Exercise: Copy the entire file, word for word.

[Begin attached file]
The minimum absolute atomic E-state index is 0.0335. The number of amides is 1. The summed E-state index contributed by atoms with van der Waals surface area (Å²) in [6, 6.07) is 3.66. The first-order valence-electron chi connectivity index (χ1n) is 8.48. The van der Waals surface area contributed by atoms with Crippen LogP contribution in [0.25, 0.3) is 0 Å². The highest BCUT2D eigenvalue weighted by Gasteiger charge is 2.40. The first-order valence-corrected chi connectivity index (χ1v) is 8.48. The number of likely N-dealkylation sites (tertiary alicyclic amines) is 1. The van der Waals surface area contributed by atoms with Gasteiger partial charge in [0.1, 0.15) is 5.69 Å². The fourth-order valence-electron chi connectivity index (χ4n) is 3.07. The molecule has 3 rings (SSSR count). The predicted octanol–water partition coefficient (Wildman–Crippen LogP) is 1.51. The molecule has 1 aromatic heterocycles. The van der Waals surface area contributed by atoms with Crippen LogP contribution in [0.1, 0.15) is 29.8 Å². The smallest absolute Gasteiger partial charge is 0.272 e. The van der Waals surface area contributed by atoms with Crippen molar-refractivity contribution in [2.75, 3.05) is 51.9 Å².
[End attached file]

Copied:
The minimum absolute atomic E-state index is 0.0335. The number of amides is 1. The summed E-state index contributed by atoms with van der Waals surface area (Å²) in [6, 6.07) is 3.66. The first-order valence-electron chi connectivity index (χ1n) is 8.48. The van der Waals surface area contributed by atoms with Crippen LogP contribution in [0.25, 0.3) is 0 Å². The highest BCUT2D eigenvalue weighted by Gasteiger charge is 2.40. The first-order valence-corrected chi connectivity index (χ1v) is 8.48. The number of likely N-dealkylation sites (tertiary alicyclic amines) is 1. The van der Waals surface area contributed by atoms with Gasteiger partial charge in [0.1, 0.15) is 5.69 Å². The fourth-order valence-electron chi connectivity index (χ4n) is 3.07. The molecule has 3 rings (SSSR count). The predicted octanol–water partition coefficient (Wildman–Crippen LogP) is 1.51. The molecule has 1 aromatic heterocycles. The van der Waals surface area contributed by atoms with Crippen LogP contribution in [0.1, 0.15) is 29.8 Å². The smallest absolute Gasteiger partial charge is 0.272 e. The van der Waals surface area contributed by atoms with Crippen molar-refractivity contribution in [2.75, 3.05) is 51.9 Å².